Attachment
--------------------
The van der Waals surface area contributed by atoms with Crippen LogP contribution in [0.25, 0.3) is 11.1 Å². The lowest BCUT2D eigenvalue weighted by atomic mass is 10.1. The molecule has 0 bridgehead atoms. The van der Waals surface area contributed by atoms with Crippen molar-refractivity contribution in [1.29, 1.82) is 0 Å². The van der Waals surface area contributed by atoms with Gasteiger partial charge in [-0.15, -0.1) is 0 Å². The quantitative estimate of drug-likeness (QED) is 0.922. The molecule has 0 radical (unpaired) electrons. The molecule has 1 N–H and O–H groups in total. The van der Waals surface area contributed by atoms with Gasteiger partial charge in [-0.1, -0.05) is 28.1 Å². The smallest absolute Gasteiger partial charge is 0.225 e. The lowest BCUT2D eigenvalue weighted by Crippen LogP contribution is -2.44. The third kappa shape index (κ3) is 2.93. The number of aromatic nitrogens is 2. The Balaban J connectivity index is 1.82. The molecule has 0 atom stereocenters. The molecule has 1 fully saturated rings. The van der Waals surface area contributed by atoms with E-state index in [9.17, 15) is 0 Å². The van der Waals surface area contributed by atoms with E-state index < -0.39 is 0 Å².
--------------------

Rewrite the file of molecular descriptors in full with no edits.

The van der Waals surface area contributed by atoms with Crippen LogP contribution in [0.25, 0.3) is 11.1 Å². The lowest BCUT2D eigenvalue weighted by atomic mass is 10.1. The molecule has 0 bridgehead atoms. The van der Waals surface area contributed by atoms with Crippen molar-refractivity contribution in [1.29, 1.82) is 0 Å². The van der Waals surface area contributed by atoms with Gasteiger partial charge in [-0.15, -0.1) is 0 Å². The quantitative estimate of drug-likeness (QED) is 0.922. The molecule has 0 radical (unpaired) electrons. The molecule has 1 N–H and O–H groups in total. The van der Waals surface area contributed by atoms with Gasteiger partial charge in [-0.1, -0.05) is 28.1 Å². The smallest absolute Gasteiger partial charge is 0.225 e. The lowest BCUT2D eigenvalue weighted by Crippen LogP contribution is -2.44. The third kappa shape index (κ3) is 2.93. The number of aromatic nitrogens is 2. The Balaban J connectivity index is 1.82. The molecule has 0 atom stereocenters. The molecule has 1 fully saturated rings. The van der Waals surface area contributed by atoms with E-state index in [9.17, 15) is 0 Å². The van der Waals surface area contributed by atoms with E-state index < -0.39 is 0 Å².